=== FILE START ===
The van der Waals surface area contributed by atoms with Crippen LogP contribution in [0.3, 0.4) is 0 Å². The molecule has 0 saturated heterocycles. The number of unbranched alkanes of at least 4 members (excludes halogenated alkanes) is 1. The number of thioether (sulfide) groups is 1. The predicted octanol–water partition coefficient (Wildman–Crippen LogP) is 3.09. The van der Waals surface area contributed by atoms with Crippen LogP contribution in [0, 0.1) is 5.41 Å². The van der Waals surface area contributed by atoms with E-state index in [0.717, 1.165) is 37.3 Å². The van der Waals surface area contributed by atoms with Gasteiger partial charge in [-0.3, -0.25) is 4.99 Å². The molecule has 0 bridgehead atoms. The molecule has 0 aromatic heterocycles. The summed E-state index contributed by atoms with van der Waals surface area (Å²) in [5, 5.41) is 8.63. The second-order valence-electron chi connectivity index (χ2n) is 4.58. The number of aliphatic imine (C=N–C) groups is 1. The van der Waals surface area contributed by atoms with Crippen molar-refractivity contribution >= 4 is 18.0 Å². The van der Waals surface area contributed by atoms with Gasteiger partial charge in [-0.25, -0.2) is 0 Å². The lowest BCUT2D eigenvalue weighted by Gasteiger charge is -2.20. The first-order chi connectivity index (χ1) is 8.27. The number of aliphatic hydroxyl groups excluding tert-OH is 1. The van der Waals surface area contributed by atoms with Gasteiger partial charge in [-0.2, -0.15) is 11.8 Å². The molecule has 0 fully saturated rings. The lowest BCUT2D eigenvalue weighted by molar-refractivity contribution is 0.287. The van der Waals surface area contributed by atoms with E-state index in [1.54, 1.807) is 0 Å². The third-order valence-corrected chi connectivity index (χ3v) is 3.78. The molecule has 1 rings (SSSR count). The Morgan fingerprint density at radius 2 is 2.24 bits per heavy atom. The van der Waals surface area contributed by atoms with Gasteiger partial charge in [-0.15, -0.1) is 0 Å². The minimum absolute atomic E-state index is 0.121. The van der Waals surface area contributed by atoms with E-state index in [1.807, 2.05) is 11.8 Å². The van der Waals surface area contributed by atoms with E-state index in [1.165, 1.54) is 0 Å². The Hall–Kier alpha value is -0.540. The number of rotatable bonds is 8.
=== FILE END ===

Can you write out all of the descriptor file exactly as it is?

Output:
The van der Waals surface area contributed by atoms with Crippen LogP contribution in [0.3, 0.4) is 0 Å². The molecule has 0 saturated heterocycles. The number of unbranched alkanes of at least 4 members (excludes halogenated alkanes) is 1. The number of thioether (sulfide) groups is 1. The predicted octanol–water partition coefficient (Wildman–Crippen LogP) is 3.09. The van der Waals surface area contributed by atoms with Crippen LogP contribution in [0, 0.1) is 5.41 Å². The van der Waals surface area contributed by atoms with E-state index in [0.717, 1.165) is 37.3 Å². The van der Waals surface area contributed by atoms with Gasteiger partial charge in [-0.3, -0.25) is 4.99 Å². The molecule has 0 bridgehead atoms. The molecule has 0 aromatic heterocycles. The summed E-state index contributed by atoms with van der Waals surface area (Å²) in [5, 5.41) is 8.63. The second-order valence-electron chi connectivity index (χ2n) is 4.58. The number of aliphatic imine (C=N–C) groups is 1. The van der Waals surface area contributed by atoms with Crippen molar-refractivity contribution >= 4 is 18.0 Å². The van der Waals surface area contributed by atoms with Gasteiger partial charge in [-0.25, -0.2) is 0 Å². The lowest BCUT2D eigenvalue weighted by Gasteiger charge is -2.20. The first-order chi connectivity index (χ1) is 8.27. The number of aliphatic hydroxyl groups excluding tert-OH is 1. The van der Waals surface area contributed by atoms with Gasteiger partial charge in [-0.2, -0.15) is 11.8 Å². The molecule has 0 fully saturated rings. The lowest BCUT2D eigenvalue weighted by molar-refractivity contribution is 0.287. The van der Waals surface area contributed by atoms with E-state index in [1.54, 1.807) is 0 Å². The third-order valence-corrected chi connectivity index (χ3v) is 3.78. The molecule has 1 rings (SSSR count). The Morgan fingerprint density at radius 2 is 2.24 bits per heavy atom. The van der Waals surface area contributed by atoms with Gasteiger partial charge in [-0.15, -0.1) is 0 Å². The minimum absolute atomic E-state index is 0.121. The van der Waals surface area contributed by atoms with E-state index in [1.807, 2.05) is 11.8 Å². The van der Waals surface area contributed by atoms with E-state index in [1.165, 1.54) is 0 Å². The Hall–Kier alpha value is -0.540. The number of rotatable bonds is 8.